IP Telephony Determined To Be The Future Of Communication

    As the evolution of communications continues, more users are seeking it out through less traditional methods. The relevance of the copper-based landline has been called into question by many, but a world without this kind of phons is now finally starting to get footing as a cultural view. According to a recent study by Frost & Sullivan, media gateways are beginning to slip in popularity, and are seen by many as irrelevant when compared to modern solutions like hosted VoIP service. The benefits and extra features that these types of systems bring to the table are rapidly pushing POTS - plain old telephone system - lines into obscurity.

    IP telephony is arriving for an extended stay. According to the Frost & Sullivan report, the natural progression of communications to data lines has become an inevitable change in the way voice calls are made and received. The rapid growth seen in the markets for these systems is proof that businesses are paying attention to where the technology is headed. Those who do not at least address the issue are at risk of losing out on advanced functionality, if not falling behind completely.

    Surge In VoIP Adoption, Spending

    According to Frost & Sullivan, the upward trend occurring in parts of the unified communications market is being driven by the move to both VoIP services and SIP trunking. Specifically, session boarder controllers - a tool used to prevent both breaches and attacks - are experiencing a swell in acquisitions. The Global Enterprise Media Gateway and Session Boarder Controller Market analysis, conducted by Frost & Sullivan, found that the SBC market in particular drew in $1.98 billion in revenues. This growth is expected to reach $2.54 billion by 2019.

    According to Michael Brandenburg, Frost & Sullivan information and communication technologies industry analyst, media gateways will still be utilized as long as there are legacy systems that will need to interact with VoIP PBX lines. But the increasing shift away from the POTS is, unsurprisingly, making them much less popular and viable.

    "Lack of customer mindshare and product knowledge often leaves VoIP access and SIP trunking customers to rely on their service provider to protect their UC infrastructure from intrusion, while larger enterprises insist on deploying their own hardware-based or increasingly virtual E-SBCs," Brandenburg said. "Therefore, vendors must gear up to support any on-premises or cloud-based deployment model that customers may require."

    Brandenburg also added that media gateway providers will need to diversify their offerings and think about ways to "extend the lifecycle" of their products in the face of business VoIP service.

    VoIP Service Is More Than Just Voice

    Considering that relatively recent advents make telephony systems capable of more than sending and receiving calls, it is not hard to see why the market is experiencing such an upturn. According to William Flanagan, author of the book "VoIP and Unified Communications: Internet Telephony and the Future Voice Network", there is so much more that can be accomplished when operating outside of the POTS. Computers, for example, can be used in tandem with softphone clients and smartphones. Calls - even conference calls - can be managed, scheduled and even recorded in this way. Video connections can also be established thanks to IP telephony. This - and more - can be done safely behind secure network encryptions, which protect these lines much like they have for the Internet in years past.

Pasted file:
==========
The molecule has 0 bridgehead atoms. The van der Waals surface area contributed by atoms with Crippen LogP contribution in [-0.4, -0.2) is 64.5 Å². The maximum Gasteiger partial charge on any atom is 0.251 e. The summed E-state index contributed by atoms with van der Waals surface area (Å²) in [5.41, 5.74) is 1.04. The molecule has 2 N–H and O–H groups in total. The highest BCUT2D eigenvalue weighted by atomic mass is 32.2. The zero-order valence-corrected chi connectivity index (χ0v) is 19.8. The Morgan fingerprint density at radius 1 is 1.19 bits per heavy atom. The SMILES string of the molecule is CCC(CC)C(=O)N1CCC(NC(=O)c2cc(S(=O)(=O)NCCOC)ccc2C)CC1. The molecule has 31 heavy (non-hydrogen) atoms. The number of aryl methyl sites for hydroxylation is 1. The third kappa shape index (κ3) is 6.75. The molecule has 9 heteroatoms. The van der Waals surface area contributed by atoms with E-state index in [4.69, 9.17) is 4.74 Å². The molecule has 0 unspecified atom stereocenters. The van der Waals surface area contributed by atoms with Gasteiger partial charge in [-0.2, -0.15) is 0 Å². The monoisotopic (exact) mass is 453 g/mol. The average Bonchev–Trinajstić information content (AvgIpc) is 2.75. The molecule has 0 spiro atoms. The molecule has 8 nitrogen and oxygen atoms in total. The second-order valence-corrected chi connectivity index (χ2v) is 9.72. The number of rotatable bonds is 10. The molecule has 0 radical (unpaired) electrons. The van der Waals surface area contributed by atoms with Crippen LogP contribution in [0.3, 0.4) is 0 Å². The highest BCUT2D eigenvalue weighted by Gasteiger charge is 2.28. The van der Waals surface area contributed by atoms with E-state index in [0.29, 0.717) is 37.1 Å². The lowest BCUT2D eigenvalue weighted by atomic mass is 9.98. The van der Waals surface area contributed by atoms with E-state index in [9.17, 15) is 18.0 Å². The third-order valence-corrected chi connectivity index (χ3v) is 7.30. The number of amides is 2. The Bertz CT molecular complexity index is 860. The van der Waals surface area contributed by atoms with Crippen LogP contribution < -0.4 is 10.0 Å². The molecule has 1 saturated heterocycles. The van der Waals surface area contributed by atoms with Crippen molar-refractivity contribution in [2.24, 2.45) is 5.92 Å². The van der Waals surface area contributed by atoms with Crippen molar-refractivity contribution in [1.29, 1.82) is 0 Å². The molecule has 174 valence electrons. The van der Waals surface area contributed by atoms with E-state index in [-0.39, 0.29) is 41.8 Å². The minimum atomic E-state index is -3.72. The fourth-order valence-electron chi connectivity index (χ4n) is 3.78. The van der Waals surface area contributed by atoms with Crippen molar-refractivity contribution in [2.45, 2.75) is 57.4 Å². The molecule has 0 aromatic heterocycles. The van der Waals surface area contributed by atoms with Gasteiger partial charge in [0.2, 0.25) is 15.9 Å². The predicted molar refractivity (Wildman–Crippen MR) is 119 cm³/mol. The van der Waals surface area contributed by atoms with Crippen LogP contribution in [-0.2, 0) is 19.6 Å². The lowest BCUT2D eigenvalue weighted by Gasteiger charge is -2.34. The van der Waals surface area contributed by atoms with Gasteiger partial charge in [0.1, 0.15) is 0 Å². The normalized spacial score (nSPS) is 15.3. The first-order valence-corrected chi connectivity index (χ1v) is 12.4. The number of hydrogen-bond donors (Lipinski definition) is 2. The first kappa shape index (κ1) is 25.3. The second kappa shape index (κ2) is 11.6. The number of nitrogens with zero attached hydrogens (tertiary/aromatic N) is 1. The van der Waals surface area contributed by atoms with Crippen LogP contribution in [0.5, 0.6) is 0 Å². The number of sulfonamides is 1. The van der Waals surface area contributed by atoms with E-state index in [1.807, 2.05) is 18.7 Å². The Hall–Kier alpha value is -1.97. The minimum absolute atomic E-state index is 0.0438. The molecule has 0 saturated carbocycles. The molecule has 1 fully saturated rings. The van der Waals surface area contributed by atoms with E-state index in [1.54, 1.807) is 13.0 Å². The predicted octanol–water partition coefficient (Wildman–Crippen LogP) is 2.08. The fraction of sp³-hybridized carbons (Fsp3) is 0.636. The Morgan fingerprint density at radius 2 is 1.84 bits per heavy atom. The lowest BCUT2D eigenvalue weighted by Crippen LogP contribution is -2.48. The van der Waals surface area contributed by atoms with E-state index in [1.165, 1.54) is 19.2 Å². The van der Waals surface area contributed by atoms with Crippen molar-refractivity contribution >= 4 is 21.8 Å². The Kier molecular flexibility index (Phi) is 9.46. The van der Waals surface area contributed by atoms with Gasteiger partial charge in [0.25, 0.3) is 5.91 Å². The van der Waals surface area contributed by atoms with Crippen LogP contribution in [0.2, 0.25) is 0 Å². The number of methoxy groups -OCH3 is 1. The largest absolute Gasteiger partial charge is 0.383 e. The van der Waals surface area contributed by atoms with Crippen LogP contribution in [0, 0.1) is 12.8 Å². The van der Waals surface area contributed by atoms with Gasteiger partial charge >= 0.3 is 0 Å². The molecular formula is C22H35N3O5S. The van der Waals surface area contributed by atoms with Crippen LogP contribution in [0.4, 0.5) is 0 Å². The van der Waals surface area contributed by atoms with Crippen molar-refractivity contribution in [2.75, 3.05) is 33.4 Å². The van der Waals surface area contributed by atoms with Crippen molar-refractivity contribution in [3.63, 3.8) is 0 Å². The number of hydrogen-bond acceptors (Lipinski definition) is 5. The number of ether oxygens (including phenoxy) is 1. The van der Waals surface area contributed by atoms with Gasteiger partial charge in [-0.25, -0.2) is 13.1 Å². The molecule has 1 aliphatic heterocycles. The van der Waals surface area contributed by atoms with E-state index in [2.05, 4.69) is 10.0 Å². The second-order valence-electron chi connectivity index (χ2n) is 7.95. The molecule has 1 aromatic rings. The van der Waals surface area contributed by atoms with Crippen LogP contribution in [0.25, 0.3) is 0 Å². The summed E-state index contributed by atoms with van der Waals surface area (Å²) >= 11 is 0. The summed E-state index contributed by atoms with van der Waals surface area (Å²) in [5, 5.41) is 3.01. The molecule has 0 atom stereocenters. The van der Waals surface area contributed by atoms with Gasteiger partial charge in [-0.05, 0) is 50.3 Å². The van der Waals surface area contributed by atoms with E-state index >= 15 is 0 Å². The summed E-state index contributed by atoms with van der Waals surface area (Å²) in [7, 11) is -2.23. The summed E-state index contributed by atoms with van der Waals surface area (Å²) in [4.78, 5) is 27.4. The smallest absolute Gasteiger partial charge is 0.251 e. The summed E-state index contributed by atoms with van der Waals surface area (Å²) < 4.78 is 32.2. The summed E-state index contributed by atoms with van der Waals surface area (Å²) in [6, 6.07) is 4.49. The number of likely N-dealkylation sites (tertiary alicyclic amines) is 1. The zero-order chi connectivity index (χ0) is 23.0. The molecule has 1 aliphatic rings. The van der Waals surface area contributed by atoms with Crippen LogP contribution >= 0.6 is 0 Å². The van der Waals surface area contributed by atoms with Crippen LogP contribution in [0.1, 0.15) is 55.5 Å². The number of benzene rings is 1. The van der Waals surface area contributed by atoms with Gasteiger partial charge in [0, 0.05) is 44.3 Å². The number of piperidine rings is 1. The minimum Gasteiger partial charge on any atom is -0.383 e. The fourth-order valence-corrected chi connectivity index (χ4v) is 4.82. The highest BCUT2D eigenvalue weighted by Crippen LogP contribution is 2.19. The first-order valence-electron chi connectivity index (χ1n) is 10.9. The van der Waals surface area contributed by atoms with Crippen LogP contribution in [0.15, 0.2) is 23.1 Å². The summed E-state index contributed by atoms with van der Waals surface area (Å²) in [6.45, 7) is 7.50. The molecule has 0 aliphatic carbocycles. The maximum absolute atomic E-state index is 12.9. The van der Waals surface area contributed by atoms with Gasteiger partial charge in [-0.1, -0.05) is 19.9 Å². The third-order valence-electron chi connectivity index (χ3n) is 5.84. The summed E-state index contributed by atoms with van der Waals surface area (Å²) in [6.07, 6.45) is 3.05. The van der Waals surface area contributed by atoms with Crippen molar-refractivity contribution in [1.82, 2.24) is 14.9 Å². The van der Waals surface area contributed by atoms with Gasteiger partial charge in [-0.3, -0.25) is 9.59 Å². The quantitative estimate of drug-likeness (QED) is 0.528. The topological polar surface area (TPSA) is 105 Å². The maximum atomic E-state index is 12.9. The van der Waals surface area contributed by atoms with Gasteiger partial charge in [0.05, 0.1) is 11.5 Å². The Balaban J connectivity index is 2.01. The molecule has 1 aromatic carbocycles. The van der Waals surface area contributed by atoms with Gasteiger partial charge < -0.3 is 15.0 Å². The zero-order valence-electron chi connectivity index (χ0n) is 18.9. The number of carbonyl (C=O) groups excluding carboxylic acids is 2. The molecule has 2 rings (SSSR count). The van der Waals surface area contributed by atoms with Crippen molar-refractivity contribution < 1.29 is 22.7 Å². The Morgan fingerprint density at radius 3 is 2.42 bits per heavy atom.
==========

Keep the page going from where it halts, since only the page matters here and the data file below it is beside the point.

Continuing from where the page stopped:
But the benefits do not stop at the quantity of communication methods. There are many functions of VoIP that can enhance the quality of service, as well. Flanagan said that forking is one of these advantages. Instead of making multiple attempts to reach someone within the office, one call can ring through to multiple devices simultaneously, allowing for calls that would not normally be received to have a greater chance of being answered.

    Part of the "unity" in "unified communications" means that all platforms are in sync - even text-based messaging. According to Flanagan, hosted VoIP can automatically transcribe voicemail messages into email compositions, allowing for a hard copy to be instantly available in the event that an extension is not picked up. Conversely, emails can be converted into audio files and listened to at the convenience of the recipient, all while keeping the original medium stored in case of discrepancies. This medium can also be used while voice or video conferences are being held, allowing for the convenience of text to make points clearer or even for private notes to be made without disturbing the session.

    SMS is also starting to make an appearance in the workplace. Companies are starting to realize that texting can be a vital part of the UC puzzle. Flanagan said that, in addition to using this technology for general communications, texts could also possibly be used to remotely set up call forwarding and employee availability status. Instant messaging, one of the precursors to texting, can also have a place in a VoIP phone system.

    If all of this is not enough to make VoIP sound like the future, Flanagan said that real-time collaboration is greatly aided by IP phone services. Employees want to be able to share their efforts electronically while discussing and working on them with others. Video and whiteboard sharing can be assisted by drag-and-drop conferencing, allowing users to quickly start a telemeeting, choose the participants and begin. These advancements in telepresence, along with concepts like the webinar, allow for remotely-located offices to work more closely together.

    Business VoIP is the future. Are you ready for it?

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